I only have tests for Nitrite/Nitrate/ammonia. I use Ph neutralizer for my dechlorinator, so in theory, that should be fine. It always tests normal at aqua store. My nitrates run high, I can't seem to change this. Right now they're between a 20-40, usually they run 10-20. Nitrites are zero as is Ammonia(blue and yellow on tests). Water changes make Nitrates worse, so they aren't the answer. I just changed 40% water three days ago. Neutral Regulator is what our store uses for dechlorinator, so we did too. They said its impossible to overdo it. I added it to all water placed back into the tank.
I keep the thermometer at 72.5. Without it, the water stays room temp at 71.5. I only upped the temp for the Cory fish.


The tank is cycled, I can't lower Nitrates. Our tap water is neither hard nor soft here--according to plumbers.
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Old 12-01-2018, 01:40 AM   #6
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Changing the position of the tank away from the window did change the light it was getting. Healthy plants use up more nutrients/ fish waste than dying decaying ones.
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Old 12-03-2018, 09:48 PM   #7
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I'm not sure at all what the last post meant. Yes, I moved the tank 4 months ago as the brown spots first appeared in areas that sunlight hit. And? It did nothing, they already established. It was clear to me that the sunlight caused the spots. I had a beautiful clear tank with healthy plants. Plus, I have a light on the tan that is perfectly suited to growing plants. Plus, I have low light plants. They were trimmed and cared for.



No one has responded to anything else I wrote when they asked questions, so this forum is about as useful as other fish forums. This is not bio filter related cycling. I didn't pull plants, they all died and floated to the top or disintegrated into a million pieces. I do not think the black spots are diatoms, whatever the larger brown/rust spots were(I was told those were diatoms), the corys ate them. Again, all plants are dying, not cycling. Evey blade of grass has disintergrated and broken off. The new growth stopped months ago. I stuck a new floating plant in and it is dying. All new growth that had already occurred turned clear and "melted" away into nothing. The filter is disgusting and full of black plant matter--not fish poop. The first few months, the filter didnt even look like it needed to be changed when I changed it. PLease, someone read my previous reply for info. Reading beginner websites isnt going to do anything, I already did all that months ago. Should I just kill the fish? She is dying. This life is a nightmare. I've spent the last month caring for ill relatives, put my dog down 3 days ago and came home to find a dying fish. I need a break here.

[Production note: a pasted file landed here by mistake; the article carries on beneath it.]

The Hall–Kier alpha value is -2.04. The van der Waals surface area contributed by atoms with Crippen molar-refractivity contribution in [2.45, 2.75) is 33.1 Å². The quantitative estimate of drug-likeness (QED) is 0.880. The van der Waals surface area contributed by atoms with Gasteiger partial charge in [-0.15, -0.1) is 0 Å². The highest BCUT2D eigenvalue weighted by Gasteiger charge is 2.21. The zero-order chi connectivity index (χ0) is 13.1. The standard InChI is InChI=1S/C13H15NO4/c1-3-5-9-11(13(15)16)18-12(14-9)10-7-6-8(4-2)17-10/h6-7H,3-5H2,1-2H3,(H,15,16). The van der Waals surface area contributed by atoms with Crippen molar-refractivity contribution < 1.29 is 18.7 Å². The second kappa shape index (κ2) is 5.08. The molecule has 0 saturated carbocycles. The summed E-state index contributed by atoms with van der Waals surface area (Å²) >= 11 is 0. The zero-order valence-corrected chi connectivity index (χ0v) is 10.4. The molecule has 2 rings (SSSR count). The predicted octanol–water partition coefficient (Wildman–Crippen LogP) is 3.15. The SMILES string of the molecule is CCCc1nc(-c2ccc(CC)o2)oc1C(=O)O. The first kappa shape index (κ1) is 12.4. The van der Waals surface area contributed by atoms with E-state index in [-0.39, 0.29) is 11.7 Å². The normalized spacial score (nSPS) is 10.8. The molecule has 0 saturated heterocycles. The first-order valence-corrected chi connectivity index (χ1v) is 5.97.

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Old 12-03-2018, 11:07 PM   #8
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Sorry but if you don't like the help you are getting and you think the site is useless then why are you still here? People are trying to help you and have no clue what you have done or read in the past. Everyone is starting at the basics and moving from there because that's usually a good way to figure out what's going on with your tank.
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Old 12-04-2018, 12:15 AM   #9
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So you have fish and plant problems........

If your fish are becoming ill then you have water quality issues more than likely. A few questions.....why are you using a pH neutralizer? What is your pH? Is it under 7 and acidic? Swings in pH can harm and or kill fish. Chemical water treatments are tricky because you don't really know if you are dosing exactly the same every time plus other variables that can affect pH and trying to control it. It's why most people find more natural ways to stabilize pH. I wasn't aware that pH neutralizer was a water dechlorinator??? If so what's the brand? I'd suggest using Seachem Prime for your dechlorinator. If you have low pH there's other options to raise it naturally (I'll wait for this answer first).

Second issue.....your plants could be dying from a general lack of nutrients in your water or a lack of fertilizer (micro and macro). I'm no plant expert but I do keep low light plants and I do use liquid fertilizer. You said you have grass?? Most grass that I know of requires high light, C02 and fertilizer to grow. Also, when your plants decay and breakdown in your tank this raises TDS (total dissolved solids). Some fish maybe sensitive to this. This swing of TDS can also make fish ill.